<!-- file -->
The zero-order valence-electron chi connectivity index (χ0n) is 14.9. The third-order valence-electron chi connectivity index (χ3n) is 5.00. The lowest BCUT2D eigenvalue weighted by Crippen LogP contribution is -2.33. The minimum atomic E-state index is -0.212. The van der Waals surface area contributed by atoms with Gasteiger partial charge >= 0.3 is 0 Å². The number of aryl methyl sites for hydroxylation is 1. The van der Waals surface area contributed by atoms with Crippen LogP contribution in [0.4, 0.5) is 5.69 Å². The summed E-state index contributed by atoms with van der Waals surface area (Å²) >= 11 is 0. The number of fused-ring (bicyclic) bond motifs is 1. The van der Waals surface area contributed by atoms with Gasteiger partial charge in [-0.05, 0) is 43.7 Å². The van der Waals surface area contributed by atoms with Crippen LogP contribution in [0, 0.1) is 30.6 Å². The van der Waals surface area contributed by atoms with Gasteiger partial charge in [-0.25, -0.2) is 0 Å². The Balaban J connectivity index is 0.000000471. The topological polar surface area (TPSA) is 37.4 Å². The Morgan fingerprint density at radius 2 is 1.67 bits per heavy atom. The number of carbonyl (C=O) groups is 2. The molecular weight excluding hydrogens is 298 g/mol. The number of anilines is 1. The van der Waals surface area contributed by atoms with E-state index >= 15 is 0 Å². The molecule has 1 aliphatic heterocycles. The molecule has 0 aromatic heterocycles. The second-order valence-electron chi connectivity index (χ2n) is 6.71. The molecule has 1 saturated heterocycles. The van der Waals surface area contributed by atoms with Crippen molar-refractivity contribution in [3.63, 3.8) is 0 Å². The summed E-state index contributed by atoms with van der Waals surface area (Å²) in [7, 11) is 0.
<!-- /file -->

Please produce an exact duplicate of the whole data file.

The zero-order valence-electron chi connectivity index (χ0n) is 14.9. The third-order valence-electron chi connectivity index (χ3n) is 5.00. The lowest BCUT2D eigenvalue weighted by Crippen LogP contribution is -2.33. The minimum atomic E-state index is -0.212. The van der Waals surface area contributed by atoms with Gasteiger partial charge >= 0.3 is 0 Å². The number of aryl methyl sites for hydroxylation is 1. The van der Waals surface area contributed by atoms with Crippen LogP contribution in [0.4, 0.5) is 5.69 Å². The summed E-state index contributed by atoms with van der Waals surface area (Å²) >= 11 is 0. The number of fused-ring (bicyclic) bond motifs is 1. The van der Waals surface area contributed by atoms with Gasteiger partial charge in [-0.05, 0) is 43.7 Å². The van der Waals surface area contributed by atoms with Crippen LogP contribution in [0, 0.1) is 30.6 Å². The van der Waals surface area contributed by atoms with Gasteiger partial charge in [-0.25, -0.2) is 0 Å². The Balaban J connectivity index is 0.000000471. The topological polar surface area (TPSA) is 37.4 Å². The Morgan fingerprint density at radius 2 is 1.67 bits per heavy atom. The number of carbonyl (C=O) groups is 2. The molecular weight excluding hydrogens is 298 g/mol. The number of anilines is 1. The van der Waals surface area contributed by atoms with E-state index >= 15 is 0 Å². The molecule has 1 aliphatic heterocycles. The molecule has 0 aromatic heterocycles. The second-order valence-electron chi connectivity index (χ2n) is 6.71. The molecule has 1 saturated heterocycles. The van der Waals surface area contributed by atoms with Crippen molar-refractivity contribution in [3.63, 3.8) is 0 Å². The summed E-state index contributed by atoms with van der Waals surface area (Å²) in [7, 11) is 0.